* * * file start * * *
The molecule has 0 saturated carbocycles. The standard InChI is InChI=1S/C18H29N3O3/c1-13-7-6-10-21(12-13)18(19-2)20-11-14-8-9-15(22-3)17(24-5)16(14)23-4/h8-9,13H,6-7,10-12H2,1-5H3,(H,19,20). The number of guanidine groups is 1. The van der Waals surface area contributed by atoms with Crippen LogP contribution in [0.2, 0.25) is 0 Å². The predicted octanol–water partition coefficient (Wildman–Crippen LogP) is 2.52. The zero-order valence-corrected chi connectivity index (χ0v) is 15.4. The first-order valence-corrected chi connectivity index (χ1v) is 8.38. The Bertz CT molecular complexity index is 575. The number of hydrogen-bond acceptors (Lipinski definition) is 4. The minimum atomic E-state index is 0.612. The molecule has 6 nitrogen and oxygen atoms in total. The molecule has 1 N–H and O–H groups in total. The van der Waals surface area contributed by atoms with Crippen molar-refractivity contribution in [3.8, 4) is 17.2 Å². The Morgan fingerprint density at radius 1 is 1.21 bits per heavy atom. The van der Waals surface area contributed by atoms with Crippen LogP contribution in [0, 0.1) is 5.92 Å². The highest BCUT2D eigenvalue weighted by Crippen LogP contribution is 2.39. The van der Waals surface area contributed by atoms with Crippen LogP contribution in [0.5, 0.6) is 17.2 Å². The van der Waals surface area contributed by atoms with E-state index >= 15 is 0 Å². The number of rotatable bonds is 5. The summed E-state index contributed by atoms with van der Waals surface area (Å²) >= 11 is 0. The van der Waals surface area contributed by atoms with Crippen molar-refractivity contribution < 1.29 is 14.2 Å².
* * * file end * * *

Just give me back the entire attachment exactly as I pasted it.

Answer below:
The molecule has 0 saturated carbocycles. The standard InChI is InChI=1S/C18H29N3O3/c1-13-7-6-10-21(12-13)18(19-2)20-11-14-8-9-15(22-3)17(24-5)16(14)23-4/h8-9,13H,6-7,10-12H2,1-5H3,(H,19,20). The number of guanidine groups is 1. The van der Waals surface area contributed by atoms with Crippen LogP contribution in [0.2, 0.25) is 0 Å². The predicted octanol–water partition coefficient (Wildman–Crippen LogP) is 2.52. The zero-order valence-corrected chi connectivity index (χ0v) is 15.4. The first-order valence-corrected chi connectivity index (χ1v) is 8.38. The Bertz CT molecular complexity index is 575. The number of hydrogen-bond acceptors (Lipinski definition) is 4. The minimum atomic E-state index is 0.612. The molecule has 6 nitrogen and oxygen atoms in total. The molecule has 1 N–H and O–H groups in total. The van der Waals surface area contributed by atoms with Crippen molar-refractivity contribution in [3.8, 4) is 17.2 Å². The Morgan fingerprint density at radius 1 is 1.21 bits per heavy atom. The van der Waals surface area contributed by atoms with Crippen LogP contribution in [0, 0.1) is 5.92 Å². The highest BCUT2D eigenvalue weighted by Crippen LogP contribution is 2.39. The van der Waals surface area contributed by atoms with Crippen LogP contribution in [0.5, 0.6) is 17.2 Å². The van der Waals surface area contributed by atoms with E-state index >= 15 is 0 Å². The number of rotatable bonds is 5. The summed E-state index contributed by atoms with van der Waals surface area (Å²) >= 11 is 0. The van der Waals surface area contributed by atoms with Crippen molar-refractivity contribution < 1.29 is 14.2 Å².